I'm not claiming to be psychic or anything, but something is telling me it has been a long time since you played with any of these vintage toys from days gone by.

I will take it one step further and say, a voice is telling me it has been many decades since you have played with these favorite toys of mine. However, perhaps you were able to relive some of your childhood by introducing these must-have toys to your children.

Either way, I invite you to take a stroll with me down memory lane as we visit these toys from the past, and for at least a few moments we can all be young again.

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    The slinky was always a favorite of mine - but let me just say the slinky came along way before I did. Slinky - 40s.....Zane - 60s.

    The most fun I had with a slinky was walking it down the stairs. At the top of the stairs you just get the slinky started and watch it all the way down the stairs, step by step.\

    It's pretty much unexplainable, but there was just something very soothing and satisfying about sitting there with one end of the slinky in either hand and gently tossing it back and forth, hand to hand, back and forth.

    I always wondered what the guy was thinking who invented the slinky. As it turns out, the idea of a slinky as a toy was quite an accident, as it's designer, Richard James was trying to come up with something that would keep sensitive ship equipment steady at sea.

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    It seems that most kids love cars and trucks, big and small. But, Tonka trucks were extra special because they were larger than pretty much any other toy vehicle we had. Oh, and these weren't made of plastic. This was sturdy steel construction.

    My older brother and I shared a dump truck, a crane, and a road grader. The crane was my favorite, I think, because it had the most moving parts. Of course, a sandbox was a must.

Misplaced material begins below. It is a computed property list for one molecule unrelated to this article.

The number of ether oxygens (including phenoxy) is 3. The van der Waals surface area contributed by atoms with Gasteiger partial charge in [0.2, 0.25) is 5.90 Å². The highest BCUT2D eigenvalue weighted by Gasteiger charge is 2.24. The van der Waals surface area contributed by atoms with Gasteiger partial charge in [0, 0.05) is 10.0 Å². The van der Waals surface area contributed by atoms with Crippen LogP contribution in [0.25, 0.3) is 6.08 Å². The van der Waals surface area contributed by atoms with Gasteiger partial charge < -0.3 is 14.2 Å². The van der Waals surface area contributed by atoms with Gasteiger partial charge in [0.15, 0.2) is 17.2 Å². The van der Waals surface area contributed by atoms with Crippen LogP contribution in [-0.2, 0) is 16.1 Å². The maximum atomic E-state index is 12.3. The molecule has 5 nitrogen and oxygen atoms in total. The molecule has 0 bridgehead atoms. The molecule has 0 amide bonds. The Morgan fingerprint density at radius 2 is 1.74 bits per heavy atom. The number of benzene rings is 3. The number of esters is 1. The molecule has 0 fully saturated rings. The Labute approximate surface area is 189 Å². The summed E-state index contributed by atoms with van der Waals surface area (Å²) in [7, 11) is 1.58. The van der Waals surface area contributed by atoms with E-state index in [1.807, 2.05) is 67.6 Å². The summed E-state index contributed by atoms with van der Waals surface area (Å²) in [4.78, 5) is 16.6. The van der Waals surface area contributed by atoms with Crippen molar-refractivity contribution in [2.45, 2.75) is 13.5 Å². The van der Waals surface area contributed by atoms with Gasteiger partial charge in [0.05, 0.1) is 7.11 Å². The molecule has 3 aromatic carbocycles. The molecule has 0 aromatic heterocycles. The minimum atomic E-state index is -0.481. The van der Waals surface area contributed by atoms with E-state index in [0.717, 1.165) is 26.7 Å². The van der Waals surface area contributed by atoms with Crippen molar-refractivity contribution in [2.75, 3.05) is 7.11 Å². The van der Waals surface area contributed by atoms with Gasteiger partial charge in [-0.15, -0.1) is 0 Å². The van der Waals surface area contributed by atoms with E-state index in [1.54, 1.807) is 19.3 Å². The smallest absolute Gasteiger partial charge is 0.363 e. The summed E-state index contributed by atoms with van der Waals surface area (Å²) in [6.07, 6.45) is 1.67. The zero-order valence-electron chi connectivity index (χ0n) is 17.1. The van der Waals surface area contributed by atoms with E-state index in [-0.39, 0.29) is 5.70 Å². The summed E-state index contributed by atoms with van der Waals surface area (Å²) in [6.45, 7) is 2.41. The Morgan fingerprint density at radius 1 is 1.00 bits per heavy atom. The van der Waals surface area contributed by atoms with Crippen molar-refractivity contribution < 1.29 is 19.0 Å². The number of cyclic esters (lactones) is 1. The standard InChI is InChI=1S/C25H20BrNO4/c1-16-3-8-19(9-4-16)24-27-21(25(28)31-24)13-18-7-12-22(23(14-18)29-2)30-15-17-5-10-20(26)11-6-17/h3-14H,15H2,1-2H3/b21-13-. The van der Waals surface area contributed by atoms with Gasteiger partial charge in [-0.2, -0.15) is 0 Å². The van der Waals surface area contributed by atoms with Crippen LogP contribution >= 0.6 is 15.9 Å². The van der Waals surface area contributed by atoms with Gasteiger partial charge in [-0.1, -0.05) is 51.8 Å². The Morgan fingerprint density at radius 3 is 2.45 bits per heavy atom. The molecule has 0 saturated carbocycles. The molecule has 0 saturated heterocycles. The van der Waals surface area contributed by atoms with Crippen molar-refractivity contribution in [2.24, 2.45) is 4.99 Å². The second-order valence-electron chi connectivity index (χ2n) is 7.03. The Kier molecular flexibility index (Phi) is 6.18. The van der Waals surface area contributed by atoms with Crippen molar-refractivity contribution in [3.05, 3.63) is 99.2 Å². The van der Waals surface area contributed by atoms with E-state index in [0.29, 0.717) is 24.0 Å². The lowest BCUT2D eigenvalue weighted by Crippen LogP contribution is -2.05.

You can still buy these beauties for around 30 bucks, and you can find some real vintage Tonka machinery from fifty years ago and pay close to $100.

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    This is another one that pre-dates me by a few years as Play-Doh hit the market back in the 50s.

    You could create just about anything your imagination can think of. In my case, it took quite a bit of imagination to figure out what exactly it was that I was creating.

    I always loved taking a coin and making an imprint on the dough, or smashing the dough flat across a dollar bill and getting the imprint of the dollar bill on the dough.

    I am wondering if I am the only person in the world who thought Play-Doh was pretty tasty. No, you aren't supposed to eat it, and I don't know why I ever thought it might be a good idea to try it. But, I tried it and I liked it - a lot. A look at the ingredients would explain it's appeal....water, salt, and flour.  I remember it had a distinct salty flavor.

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    Racing cars around a track held a great appeal, but most of the time, the fantasy was far better than reality. As I recall, our track was for Hot Wheels, which were just the coolest cars money could buy - and you didn't need a drivers license to "get behind the wheel."

    The problem was keeping the cars on the track. Of course, speed was the name of the game, but running these hot cars at full throttle made it impossible to keep them on the track in the curves. That meant endlessly retrieving the cars, placing them back on the track, and doing a re-start.

    We also had a 360 loop, but I don't remember ever getting a car to speed all the way around the loop without falling off the track.

    Still, racing Hot Wheels was the most fun two preacher's kids could have - without getting into serious trouble.

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    Milton Bradley created this hall of fame toy in the 1960s, and early on it was labeled by competitors as "sex in a box."

    Of course, I was pretty young when I played it and never thought of it as a sexual game. It was always truly rising to the challenge of the competition to arise victorious.

    Spin the dial, follow the directions, and see if you can become a human pretzel. The premise is pretty simple, and one that works because the game has continued to be introduced to new generations.